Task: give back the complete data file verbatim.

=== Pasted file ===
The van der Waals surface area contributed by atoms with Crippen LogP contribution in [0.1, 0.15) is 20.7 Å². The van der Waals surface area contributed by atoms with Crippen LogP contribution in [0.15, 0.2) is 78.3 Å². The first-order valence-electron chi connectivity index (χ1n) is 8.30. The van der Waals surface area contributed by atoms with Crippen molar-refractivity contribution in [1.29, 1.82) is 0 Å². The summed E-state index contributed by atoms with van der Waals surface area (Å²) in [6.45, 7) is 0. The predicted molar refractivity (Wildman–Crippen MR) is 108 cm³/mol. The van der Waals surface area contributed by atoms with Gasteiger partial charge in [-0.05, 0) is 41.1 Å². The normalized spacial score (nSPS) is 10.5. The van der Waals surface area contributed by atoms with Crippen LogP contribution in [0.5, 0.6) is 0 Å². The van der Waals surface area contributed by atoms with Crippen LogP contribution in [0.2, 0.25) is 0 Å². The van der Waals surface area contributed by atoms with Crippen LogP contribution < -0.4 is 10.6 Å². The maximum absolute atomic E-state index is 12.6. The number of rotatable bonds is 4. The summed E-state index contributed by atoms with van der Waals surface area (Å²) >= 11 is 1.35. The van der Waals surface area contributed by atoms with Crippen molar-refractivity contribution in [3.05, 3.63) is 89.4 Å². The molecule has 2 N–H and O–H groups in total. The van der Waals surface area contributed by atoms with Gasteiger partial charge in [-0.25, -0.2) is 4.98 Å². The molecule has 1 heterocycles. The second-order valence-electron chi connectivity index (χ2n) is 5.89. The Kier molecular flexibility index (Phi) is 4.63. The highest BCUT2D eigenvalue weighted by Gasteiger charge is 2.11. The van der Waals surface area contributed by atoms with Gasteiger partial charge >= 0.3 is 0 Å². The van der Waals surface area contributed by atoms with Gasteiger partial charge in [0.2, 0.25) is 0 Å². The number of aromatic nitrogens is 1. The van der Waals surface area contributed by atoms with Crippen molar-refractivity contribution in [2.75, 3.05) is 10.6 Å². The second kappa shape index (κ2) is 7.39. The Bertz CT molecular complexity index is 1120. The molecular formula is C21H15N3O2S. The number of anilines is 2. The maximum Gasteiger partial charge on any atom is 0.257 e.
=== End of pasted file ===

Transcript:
The van der Waals surface area contributed by atoms with Crippen LogP contribution in [0.1, 0.15) is 20.7 Å². The van der Waals surface area contributed by atoms with Crippen LogP contribution in [0.15, 0.2) is 78.3 Å². The first-order valence-electron chi connectivity index (χ1n) is 8.30. The van der Waals surface area contributed by atoms with Crippen molar-refractivity contribution in [1.29, 1.82) is 0 Å². The summed E-state index contributed by atoms with van der Waals surface area (Å²) in [6.45, 7) is 0. The predicted molar refractivity (Wildman–Crippen MR) is 108 cm³/mol. The van der Waals surface area contributed by atoms with Gasteiger partial charge in [-0.05, 0) is 41.1 Å². The normalized spacial score (nSPS) is 10.5. The van der Waals surface area contributed by atoms with Crippen LogP contribution in [0.5, 0.6) is 0 Å². The van der Waals surface area contributed by atoms with Crippen LogP contribution in [0.2, 0.25) is 0 Å². The van der Waals surface area contributed by atoms with Crippen LogP contribution < -0.4 is 10.6 Å². The maximum absolute atomic E-state index is 12.6. The number of rotatable bonds is 4. The summed E-state index contributed by atoms with van der Waals surface area (Å²) >= 11 is 1.35. The van der Waals surface area contributed by atoms with Crippen molar-refractivity contribution in [3.05, 3.63) is 89.4 Å². The molecule has 2 N–H and O–H groups in total. The van der Waals surface area contributed by atoms with Gasteiger partial charge in [-0.25, -0.2) is 4.98 Å². The molecule has 1 heterocycles. The second-order valence-electron chi connectivity index (χ2n) is 5.89. The Kier molecular flexibility index (Phi) is 4.63. The highest BCUT2D eigenvalue weighted by Gasteiger charge is 2.11. The van der Waals surface area contributed by atoms with Gasteiger partial charge >= 0.3 is 0 Å². The van der Waals surface area contributed by atoms with Gasteiger partial charge in [0.2, 0.25) is 0 Å². The number of aromatic nitrogens is 1. The van der Waals surface area contributed by atoms with Crippen molar-refractivity contribution in [2.75, 3.05) is 10.6 Å². The second kappa shape index (κ2) is 7.39. The Bertz CT molecular complexity index is 1120. The molecular formula is C21H15N3O2S. The number of anilines is 2. The maximum Gasteiger partial charge on any atom is 0.257 e.